Death of bin Laden: The 5 stages of Muslim-American emotion

An emotional rollercoaster

When my wife told me of Osama bin Laden’s death this morning after i stepped out of the shower, news she had picked up from Facebook (all our Californian friends who were actually awake during President Obama’s live speech last night), I was initially unable to believe it. After ten years, suddenly now? Was it really him? Was he really dead? How do we know?

Over the next hour, as I surfed Twitter and blogs and retweeted and Liked with wild abandon, I was ecstatic. DNA tests, a secret raid, a mansion off-the-grid – it all fell together and the triumph of our armed forces and intelligence services in finding Enemy Number One was like a delirium of joy. This one man has caused us so much pain, torn apart our American family, degraded our freedoms, sown suspicion, and of course murdered thousands worldwide – and the bulk of his victims in all these ways were Muslims. What else but sheer joy can we feel?

Ecstasy next gave way to Pride. All my pentup frustration and fear of 9-11, the horrific attack and the impact on my psyche as an American and a patriot – were suddenly released. WE DID IT. As Obama said, there is nothing that America couldn’t do when our minds are set to it, and even the colossal insult of 9-11 could not be without consequences. America again showed that we had power, relevance, and strength. The world again looks at us in awe.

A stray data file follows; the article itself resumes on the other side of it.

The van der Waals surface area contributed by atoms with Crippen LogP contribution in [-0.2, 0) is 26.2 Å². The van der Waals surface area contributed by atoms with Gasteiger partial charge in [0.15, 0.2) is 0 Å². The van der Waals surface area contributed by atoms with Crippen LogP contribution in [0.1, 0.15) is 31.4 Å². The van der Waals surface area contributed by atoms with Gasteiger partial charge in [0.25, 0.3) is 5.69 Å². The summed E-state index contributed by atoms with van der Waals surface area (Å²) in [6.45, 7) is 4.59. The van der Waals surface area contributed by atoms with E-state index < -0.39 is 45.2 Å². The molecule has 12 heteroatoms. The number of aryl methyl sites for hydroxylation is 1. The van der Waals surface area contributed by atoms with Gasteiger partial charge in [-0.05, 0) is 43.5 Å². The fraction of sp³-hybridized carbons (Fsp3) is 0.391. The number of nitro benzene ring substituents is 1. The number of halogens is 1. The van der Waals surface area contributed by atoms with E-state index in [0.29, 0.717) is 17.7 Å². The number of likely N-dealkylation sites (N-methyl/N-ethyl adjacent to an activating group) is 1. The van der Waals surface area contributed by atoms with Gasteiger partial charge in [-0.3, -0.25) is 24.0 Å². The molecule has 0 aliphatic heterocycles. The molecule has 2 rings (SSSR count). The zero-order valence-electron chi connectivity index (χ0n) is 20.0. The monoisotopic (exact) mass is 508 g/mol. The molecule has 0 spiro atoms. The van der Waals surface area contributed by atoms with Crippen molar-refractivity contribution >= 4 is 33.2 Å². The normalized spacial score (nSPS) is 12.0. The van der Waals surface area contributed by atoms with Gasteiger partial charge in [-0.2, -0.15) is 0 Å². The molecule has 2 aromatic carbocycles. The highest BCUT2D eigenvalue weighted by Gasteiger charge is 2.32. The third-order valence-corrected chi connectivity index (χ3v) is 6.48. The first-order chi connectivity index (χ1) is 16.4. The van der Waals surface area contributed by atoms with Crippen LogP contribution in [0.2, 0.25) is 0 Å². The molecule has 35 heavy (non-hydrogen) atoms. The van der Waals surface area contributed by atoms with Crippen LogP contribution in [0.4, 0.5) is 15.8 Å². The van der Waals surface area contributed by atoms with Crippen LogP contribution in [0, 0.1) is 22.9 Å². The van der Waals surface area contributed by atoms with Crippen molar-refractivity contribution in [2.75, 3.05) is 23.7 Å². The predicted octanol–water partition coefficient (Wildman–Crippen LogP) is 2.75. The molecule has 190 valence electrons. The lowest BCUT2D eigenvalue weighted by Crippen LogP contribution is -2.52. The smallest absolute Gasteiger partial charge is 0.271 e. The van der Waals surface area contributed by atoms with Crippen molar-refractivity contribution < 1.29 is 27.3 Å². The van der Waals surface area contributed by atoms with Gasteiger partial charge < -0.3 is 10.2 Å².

As the sheer rush subsided, I will confess to feeling Calculation. What were the consequences of this? Would it help the President make the case for withdrawal from Afghanistan, or keep us there longer? What would the impact be on our relationship with Pakistan? Would the President finally earn the respect of the 40% of Americans who still believe he is Muslim? (Nevermind the Birthers, the Muslim smear is by far the more insidous). And of course, would this example of President Obama’s leadership suffice to guarantee his re-election?

But now, finally, I feel disquiet. The elation of bin Laden’s death has not served my country or solved the problem of global terrorism. Al Qaeda still romans in Waziristan, the Taliban still remain. Hamas still refuses to recognize Israel. On a smaller scale, we still remove shoes at airports, and suspicion of Muslims remains. The Muslim smear is not refuted, the Patriot Act not repealed, and the Obama administration will continue it’s assertions of executive power as needed, buttressed rather than humbled by this amazing success.

I think we as Americans deserve our moment of joy. But there’s so much work to be done, yet – and so little, really, has changed. Had we achieved this task 5 years ago, the world might well still have been changed by it. But now, the only thing left to do is to get back to work.

American Muslim responsibilities to our selves and our communities remains: we cannot let ourselves be lulled into complacency, not while Anwar al-Awlaki remains in Yemen, preying upon us, seeking to instigate more Fort Hoods and Times Squares.

In the end, there’s a sixth stage: resolve. We go forward from here. bin Laden is dead, but not his legacy.

Aziz Poonawalla writes the City of Brass blog at Beliefnet. His other major Islamsphere projects include the group weblog Talk Islam and the annual Brass Crescent Awards.


CLOSE | X

HIDE | X